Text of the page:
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The name Aedas Architects usually conjures up thoughts of a heavyweight practice - the world's fourth largest, in fact - creating buildings of great magnitude.

A one-off country house, built under Planning Policy Statement (PPS) 7 guidance, located alongside buildings designed by Arts and Crafts master C F A Voysey, does not appear to be typical Aedas fare.

Until now.

The architectural behemoth has been handed an unusual commission to design a new country house set in the Malvern Hills in Herefordshire.

According to the practice, it was the chance to work on such a 'different' scheme that proved irresistible. Project architect Dan Barnes said: 'I'm from Malvern and helped to survey the listed buildings some time ago. The owners of the land, Mr and Mrs Claffey, approached me to design their new house, and the practice was very keen.

'There are obviously the architectural benefits of working on a smaller scheme.

If people think of Aedas they usually think of bigger buildings, so this was a welcome change.

'It also gave us a great chance to research how environmental features work on smaller scales, to see if we could bring anything to our larger developments, ' Barnes added.

Under PPS7 legislation, planning consent may be granted for the occasional oneoff country house, providing it reects 'the highest standards of contemporary architecture' and offers a 'significant enhancement' of the surrounding setting.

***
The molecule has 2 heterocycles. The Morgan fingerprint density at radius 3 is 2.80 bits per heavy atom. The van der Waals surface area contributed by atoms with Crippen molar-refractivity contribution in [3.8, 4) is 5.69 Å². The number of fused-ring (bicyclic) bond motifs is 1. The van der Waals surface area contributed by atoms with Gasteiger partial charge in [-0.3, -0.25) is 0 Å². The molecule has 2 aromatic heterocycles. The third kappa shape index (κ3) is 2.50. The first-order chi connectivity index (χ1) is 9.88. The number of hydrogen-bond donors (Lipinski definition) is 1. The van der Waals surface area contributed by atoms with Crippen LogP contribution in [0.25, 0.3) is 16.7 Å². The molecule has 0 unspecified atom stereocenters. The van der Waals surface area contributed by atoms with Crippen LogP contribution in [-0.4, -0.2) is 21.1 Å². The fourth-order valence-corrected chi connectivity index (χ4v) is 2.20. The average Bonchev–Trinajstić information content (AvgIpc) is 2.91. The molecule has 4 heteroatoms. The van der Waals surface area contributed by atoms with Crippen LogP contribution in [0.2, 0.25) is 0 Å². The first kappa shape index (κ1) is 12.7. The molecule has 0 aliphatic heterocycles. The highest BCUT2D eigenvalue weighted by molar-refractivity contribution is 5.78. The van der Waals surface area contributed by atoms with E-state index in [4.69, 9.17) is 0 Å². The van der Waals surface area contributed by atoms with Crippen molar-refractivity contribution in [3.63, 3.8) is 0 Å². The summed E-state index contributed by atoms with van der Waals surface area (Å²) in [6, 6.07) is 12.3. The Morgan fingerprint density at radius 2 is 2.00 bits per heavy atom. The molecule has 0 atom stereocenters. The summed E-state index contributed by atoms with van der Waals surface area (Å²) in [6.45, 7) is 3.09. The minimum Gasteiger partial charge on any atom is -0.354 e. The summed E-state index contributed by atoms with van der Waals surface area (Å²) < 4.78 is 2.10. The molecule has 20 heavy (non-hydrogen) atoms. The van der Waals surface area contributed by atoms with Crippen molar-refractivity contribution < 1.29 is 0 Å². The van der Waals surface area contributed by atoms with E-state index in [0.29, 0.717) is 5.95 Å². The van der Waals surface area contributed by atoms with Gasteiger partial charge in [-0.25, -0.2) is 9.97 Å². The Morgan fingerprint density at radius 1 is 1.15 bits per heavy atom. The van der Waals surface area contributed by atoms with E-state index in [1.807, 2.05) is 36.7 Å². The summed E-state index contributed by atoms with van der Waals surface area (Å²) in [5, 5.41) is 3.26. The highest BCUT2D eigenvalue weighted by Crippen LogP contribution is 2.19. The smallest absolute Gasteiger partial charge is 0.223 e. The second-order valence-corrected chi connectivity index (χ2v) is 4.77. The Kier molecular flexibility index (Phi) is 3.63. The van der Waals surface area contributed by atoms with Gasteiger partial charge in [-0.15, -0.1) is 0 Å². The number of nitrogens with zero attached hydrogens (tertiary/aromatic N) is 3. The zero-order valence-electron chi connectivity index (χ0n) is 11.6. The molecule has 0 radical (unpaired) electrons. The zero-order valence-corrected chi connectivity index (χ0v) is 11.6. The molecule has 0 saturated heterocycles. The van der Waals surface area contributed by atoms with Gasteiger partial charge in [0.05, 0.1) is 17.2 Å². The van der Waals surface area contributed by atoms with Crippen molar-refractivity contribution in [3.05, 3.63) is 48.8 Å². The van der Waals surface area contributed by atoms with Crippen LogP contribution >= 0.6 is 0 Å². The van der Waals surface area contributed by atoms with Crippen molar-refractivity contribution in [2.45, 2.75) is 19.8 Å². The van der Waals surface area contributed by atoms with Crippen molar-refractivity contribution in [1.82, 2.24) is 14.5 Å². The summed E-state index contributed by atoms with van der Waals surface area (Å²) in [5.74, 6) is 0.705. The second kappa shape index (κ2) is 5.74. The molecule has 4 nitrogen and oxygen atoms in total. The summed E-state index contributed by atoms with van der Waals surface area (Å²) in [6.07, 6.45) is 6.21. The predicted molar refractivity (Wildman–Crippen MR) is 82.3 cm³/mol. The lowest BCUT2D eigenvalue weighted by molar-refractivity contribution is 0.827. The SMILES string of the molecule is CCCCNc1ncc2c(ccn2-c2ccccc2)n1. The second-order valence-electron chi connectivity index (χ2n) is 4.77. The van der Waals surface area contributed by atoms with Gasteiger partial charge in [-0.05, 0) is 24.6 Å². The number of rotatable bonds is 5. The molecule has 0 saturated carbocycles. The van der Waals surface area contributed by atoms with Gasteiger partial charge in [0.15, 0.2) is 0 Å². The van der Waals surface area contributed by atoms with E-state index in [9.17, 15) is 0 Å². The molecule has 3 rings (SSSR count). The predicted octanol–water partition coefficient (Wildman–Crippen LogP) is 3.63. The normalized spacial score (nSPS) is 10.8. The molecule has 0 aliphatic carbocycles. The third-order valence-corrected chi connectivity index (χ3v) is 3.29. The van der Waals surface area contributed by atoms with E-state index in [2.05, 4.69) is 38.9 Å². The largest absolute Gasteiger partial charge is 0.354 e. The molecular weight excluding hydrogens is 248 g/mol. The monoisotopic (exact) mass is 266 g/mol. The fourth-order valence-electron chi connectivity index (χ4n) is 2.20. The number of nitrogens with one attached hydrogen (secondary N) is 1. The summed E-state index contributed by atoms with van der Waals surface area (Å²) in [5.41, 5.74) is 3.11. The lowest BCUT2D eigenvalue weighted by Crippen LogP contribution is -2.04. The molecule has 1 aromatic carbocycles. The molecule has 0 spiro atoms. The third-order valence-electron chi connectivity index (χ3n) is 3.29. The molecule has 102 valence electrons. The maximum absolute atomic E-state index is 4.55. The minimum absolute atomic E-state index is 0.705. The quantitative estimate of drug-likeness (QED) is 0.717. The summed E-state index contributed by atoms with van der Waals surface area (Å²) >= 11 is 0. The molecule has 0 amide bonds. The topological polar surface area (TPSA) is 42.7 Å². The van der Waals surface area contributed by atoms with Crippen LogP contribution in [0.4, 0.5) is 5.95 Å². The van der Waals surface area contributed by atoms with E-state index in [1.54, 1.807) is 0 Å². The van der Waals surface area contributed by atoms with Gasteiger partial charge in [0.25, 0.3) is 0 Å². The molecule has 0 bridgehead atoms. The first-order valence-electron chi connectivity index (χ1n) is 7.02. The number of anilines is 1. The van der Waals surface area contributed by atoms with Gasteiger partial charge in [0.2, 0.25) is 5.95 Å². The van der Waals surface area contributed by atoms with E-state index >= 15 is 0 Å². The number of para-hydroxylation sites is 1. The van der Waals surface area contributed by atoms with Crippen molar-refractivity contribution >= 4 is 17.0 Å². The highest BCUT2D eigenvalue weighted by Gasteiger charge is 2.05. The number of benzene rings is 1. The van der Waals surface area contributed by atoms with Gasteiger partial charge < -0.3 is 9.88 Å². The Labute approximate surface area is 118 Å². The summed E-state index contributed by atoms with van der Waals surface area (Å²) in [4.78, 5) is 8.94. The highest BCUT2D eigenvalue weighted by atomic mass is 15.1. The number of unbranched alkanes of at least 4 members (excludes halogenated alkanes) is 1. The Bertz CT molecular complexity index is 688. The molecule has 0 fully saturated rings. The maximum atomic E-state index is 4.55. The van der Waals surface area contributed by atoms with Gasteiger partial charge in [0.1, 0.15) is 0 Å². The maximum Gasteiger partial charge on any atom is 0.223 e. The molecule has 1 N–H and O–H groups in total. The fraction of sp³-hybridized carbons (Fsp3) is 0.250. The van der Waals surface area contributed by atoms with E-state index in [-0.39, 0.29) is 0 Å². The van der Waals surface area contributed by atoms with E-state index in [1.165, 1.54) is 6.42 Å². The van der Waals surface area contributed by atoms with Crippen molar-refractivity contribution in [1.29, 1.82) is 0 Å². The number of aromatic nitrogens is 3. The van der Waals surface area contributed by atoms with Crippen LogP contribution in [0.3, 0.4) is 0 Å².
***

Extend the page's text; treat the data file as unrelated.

Aedas believes its scheme, Claffey House, achieves this by avoiding any pastiche of the listed buildings surrounding it - the house is a stone's throw away from one of Voysey's listed buildings on the Perrycroft Lodge Estate.

Instead the practice's design responds to its context. Using a stone base, the 900m 2 house is set into the landscape allowing for panoramic views.

Claffey House will replace existing sheds and stables, and will be arranged over two storeys, keeping it in line with the listed houses nearby.

According to Aedas, the building's design 'echoes' Voysey's tendency towards 'linear emphasis and banded windows, ' while incorporating a contemporary edge with its glazed entrance and oor-toceiling windows.

The scheme has triple glazing, making the building 'super insulated', while overhanging eaves provide shading from the sun, enabling the house to use solar gain and regulate temperatures throughout the day.

A ground-source heat pump will provide the house's primary means of heating, and will also supply pre-warmed water through a boiler when needed.

Should the scheme be granted planning permission, it is hoped work will start on site next March, and Aedas expects the scheme to complete in spring 2009.

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